Real-estate agencies in the central San Joaquin Valley are on a hiring spree that may mark the end of the deepest home-sales downturn in decades.
Just two years ago, real-estate agents saw a record number of foreclosures and were swamped with houses they couldn't sell. With commissions dwindling, many fled the business.
Today, the job looks more appealing. Real-estate agents are encouraged by low interest rates, a stable housing inventory, low prices and recent federal and state homebuyers tax credits that have driven up home sales.
Now dozens of people in the Valley -- retirees, young professionals, or those looking for a career change -- are getting their real-estate licenses and going to work for local agencies.
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Firms such as Guarantee Real Estate, London Properties and Century 21 M&M Associates have been recruiting between four and 12 real-estate agents a month since January.
It's not a big risk for brokers to take on new agents, because the agents are paid commission only if they make a sale. For the agents, however, getting into the business can feel like going out on a limb.
"I've asked myself if I am crazy for doing this," said Art Falcon, who joined London Properties about a year ago full time. "But I keep going back to thinking it's a great time to be in real estate."
It's also a risky time to be in real estate, however. No one knows how long the glut of foreclosed homes will continue to depress prices.
No one knows when homebuyers -- briefly encouraged by a federal tax credit that expired in April -- will regain their old confidence.
But for many, the allure of a real-estate turnaround outweighs the risk.
A new beginning
For Charlie Pruitt, real estate was the beginning of a new career backed up by years of business experience. Pruitt spent the last 35 years in retail management and was most recently the Gottschalks store manager at Fashion Fair mall.
"This was an opportunity to be an independent business person," said Pruitt, who joined Guarantee in January. "One of the great things about this business is I don't have to buy any inventory. I just go out there sell it and list it. So, that to me is one of the opportunities."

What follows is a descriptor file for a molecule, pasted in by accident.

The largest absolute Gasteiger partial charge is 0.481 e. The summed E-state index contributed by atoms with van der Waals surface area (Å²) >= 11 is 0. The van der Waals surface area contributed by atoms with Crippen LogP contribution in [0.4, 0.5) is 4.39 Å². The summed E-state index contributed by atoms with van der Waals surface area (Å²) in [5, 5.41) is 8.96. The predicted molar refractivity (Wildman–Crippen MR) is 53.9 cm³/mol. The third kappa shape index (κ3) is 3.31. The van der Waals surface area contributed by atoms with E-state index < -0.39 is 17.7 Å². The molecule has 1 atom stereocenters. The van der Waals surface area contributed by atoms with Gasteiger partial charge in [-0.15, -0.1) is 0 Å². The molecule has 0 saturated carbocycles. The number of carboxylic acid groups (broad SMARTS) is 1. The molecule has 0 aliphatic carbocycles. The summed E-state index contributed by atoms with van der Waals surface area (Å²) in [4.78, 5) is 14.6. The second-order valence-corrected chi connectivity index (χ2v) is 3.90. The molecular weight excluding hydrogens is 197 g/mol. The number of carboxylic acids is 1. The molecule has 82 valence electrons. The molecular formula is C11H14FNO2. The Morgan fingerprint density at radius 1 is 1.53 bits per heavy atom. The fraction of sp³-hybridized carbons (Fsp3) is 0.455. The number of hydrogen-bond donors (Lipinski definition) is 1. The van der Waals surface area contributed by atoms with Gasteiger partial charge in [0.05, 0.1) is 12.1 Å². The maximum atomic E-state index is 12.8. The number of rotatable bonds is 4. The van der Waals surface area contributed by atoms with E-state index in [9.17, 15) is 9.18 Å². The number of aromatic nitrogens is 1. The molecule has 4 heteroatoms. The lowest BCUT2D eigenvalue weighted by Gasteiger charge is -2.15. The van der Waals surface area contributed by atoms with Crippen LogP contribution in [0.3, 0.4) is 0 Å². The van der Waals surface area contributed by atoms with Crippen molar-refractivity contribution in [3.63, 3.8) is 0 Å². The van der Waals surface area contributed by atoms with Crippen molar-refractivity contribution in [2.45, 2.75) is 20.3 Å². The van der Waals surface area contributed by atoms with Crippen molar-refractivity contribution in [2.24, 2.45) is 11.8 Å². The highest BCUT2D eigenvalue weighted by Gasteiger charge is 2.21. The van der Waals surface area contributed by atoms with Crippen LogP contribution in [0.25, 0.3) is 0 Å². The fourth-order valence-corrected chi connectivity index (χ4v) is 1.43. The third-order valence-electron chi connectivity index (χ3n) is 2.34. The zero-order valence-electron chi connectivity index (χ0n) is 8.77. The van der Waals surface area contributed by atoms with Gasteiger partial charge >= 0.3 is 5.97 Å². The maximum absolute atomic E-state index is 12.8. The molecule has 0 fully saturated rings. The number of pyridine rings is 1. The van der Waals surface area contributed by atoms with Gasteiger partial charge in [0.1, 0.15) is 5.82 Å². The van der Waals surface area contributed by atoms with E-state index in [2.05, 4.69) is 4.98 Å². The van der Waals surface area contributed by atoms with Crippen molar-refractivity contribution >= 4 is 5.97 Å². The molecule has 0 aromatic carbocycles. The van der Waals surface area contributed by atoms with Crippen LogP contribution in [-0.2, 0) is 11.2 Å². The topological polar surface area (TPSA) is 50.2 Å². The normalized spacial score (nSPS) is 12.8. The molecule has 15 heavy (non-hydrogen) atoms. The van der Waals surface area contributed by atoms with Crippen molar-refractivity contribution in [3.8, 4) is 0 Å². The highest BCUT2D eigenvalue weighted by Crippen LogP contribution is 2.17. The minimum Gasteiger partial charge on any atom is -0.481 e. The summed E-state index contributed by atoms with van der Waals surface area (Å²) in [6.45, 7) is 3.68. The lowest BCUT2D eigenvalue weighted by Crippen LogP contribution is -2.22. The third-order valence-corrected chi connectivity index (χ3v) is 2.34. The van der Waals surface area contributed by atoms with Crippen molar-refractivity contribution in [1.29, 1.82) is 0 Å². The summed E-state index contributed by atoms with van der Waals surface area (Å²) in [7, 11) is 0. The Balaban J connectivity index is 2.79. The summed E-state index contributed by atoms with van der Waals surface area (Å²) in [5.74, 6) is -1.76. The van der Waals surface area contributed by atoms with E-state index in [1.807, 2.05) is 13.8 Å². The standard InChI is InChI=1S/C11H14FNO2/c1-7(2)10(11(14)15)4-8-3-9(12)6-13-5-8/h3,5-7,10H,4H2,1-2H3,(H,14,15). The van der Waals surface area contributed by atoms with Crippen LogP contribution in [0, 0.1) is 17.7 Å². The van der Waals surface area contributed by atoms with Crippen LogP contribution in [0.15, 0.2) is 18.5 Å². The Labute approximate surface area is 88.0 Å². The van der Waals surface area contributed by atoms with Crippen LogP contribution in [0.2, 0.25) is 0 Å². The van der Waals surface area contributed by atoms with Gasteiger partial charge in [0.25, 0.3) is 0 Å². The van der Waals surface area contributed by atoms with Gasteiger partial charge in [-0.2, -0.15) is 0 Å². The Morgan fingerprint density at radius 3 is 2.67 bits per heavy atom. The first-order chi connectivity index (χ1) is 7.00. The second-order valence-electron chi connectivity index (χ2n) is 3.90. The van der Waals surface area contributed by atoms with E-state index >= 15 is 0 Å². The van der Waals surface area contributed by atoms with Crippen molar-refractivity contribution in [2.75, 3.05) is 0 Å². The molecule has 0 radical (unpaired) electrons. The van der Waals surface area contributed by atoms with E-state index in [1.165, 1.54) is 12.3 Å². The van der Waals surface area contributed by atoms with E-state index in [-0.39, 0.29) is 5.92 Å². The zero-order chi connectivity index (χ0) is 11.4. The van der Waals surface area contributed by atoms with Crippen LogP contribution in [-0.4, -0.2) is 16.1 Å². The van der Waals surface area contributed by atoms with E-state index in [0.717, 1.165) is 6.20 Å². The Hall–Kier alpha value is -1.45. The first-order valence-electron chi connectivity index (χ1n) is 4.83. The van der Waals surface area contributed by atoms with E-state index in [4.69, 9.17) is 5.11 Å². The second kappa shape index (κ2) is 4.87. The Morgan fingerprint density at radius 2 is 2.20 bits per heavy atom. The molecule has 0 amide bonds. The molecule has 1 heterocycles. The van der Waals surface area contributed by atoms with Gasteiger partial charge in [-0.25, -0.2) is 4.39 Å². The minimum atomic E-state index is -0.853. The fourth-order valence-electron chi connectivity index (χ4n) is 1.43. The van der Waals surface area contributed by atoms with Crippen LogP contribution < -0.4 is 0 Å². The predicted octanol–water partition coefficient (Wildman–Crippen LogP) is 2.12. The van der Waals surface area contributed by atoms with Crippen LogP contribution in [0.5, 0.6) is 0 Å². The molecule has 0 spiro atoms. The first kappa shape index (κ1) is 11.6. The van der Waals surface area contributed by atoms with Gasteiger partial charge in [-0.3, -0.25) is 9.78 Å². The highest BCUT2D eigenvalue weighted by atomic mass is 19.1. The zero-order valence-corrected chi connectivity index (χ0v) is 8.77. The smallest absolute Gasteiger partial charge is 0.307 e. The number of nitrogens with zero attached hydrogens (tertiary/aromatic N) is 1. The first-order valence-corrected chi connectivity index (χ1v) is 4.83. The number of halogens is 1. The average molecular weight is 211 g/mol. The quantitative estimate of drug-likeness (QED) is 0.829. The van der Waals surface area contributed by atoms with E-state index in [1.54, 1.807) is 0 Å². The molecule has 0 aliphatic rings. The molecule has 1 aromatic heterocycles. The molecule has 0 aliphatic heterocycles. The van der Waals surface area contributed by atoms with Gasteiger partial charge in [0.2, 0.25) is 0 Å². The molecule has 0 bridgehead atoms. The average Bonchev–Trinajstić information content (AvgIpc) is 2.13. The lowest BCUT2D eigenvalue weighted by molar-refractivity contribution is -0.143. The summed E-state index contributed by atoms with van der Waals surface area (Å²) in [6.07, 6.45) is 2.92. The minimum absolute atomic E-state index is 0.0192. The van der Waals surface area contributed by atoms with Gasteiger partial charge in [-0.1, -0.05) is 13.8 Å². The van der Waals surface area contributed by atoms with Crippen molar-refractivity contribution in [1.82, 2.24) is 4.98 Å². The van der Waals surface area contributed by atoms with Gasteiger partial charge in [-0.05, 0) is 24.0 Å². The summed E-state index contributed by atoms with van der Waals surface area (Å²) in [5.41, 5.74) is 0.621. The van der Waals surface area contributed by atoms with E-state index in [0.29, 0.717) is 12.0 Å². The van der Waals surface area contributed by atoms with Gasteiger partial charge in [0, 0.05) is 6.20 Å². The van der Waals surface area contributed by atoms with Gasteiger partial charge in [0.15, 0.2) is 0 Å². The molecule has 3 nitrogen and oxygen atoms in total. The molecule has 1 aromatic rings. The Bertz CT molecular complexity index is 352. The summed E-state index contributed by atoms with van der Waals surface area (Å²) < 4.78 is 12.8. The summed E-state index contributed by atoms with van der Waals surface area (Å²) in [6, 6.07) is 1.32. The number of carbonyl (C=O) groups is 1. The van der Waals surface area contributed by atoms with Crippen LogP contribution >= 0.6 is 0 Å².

When Gottschalks closed last July, Pruitt immediately began taking real-estate classes. His customer service, merchandising and selling skills carried over easily, helping him to quickly build a list of clients.
Pruitt is among an increasing number of agents and brokers statewide to get their real-estate licen-ses this year. The California Department of Real Estate issued 1,838 licenses in March, 3% over the previous month. In January, the number was 1,488.
The overall number of licensed real-estate agents and brokers statewide peaked at 549,244 in November 2007 and is now down 10%. The number follows the ups and downs of the real-estate market, said Tom Poole, spokesman for the department.
Locally, there is evidence of a turnaround.
In April, home sales increased overall in the Valley, with 1,379 homes sold in Fresno, Kings, Madera and Tulare counties, compared to 1,265 in March, according to DataQuick, a San Diego-based real-estate research firm.
And Valley real-estate training classes are filling up, with some scheduled twice to meet the demand of those interested in learning more about the market.
Nancy Kazel-Ramos started taking real-estate classes three years ago. When she retired as a Fresno County clerical supervisor in 2008, she turned to real estate to earn more money and to learn about something that has interested her for years.
"My son asked me, 'Why are you going into real estate?' " said Kazel-Ramos, who was hired by Century 21 M&M in Clovis. "It's because I enjoy it and I have all the education behind me to do a good job. There are a lot of people in the market."
New real-estate agents include some with no experience, like Kazel-Ramos, and others who worked in the business and left years ago, said Leslie Noll, the Century 21 M&M sales manager. She has hired one to five new real-estate agents a month since January.
The Clovis office has 26 agents and is expected to add four more in the next month.
The number of agents is expected to double next year when the office relocates to a bigger space in the old ACE Hardware store in the Outpost Shopping Center in Clovis.
Guarantee Real Estate on average has hired between six and eight new agents every month since the beginning of the year. The firm has 458 active agents in 13 offices across the Valley.
London Properties has brought on board as many as 12 real-estate agents a month since the beginning of the year.
"We're very optimistic about the [hiring] momentum," said Patrick Conner, president and broker of London Properties. "The market has been bouncing somewhere near the low end, which means prices at some point here in the not too distant future will probably start to tick up again."
Higher home values mean better commissions for agents even if there are fewer home sales in the future, said Connor.
Falcon, of New London Properties, said he hopes to invest in real estate some day. He wants to transition out of his home-based communications and technology business, managing databases for clients, into a full-time career in real estate.
It took several months to close his first house, but now he's got several listings and several sales going on simultaneously.
Falcon admits the first few months as a new agent are tough when income is tied to selling a home. Some agents that he started with a year ago are already out of the business, he said.
"You have to work almost twice as hard these days because you're not making close to the money they were a couple years ago," Falcon said. "I had a pretty good year. I'm really feel like right now things are starting to take off."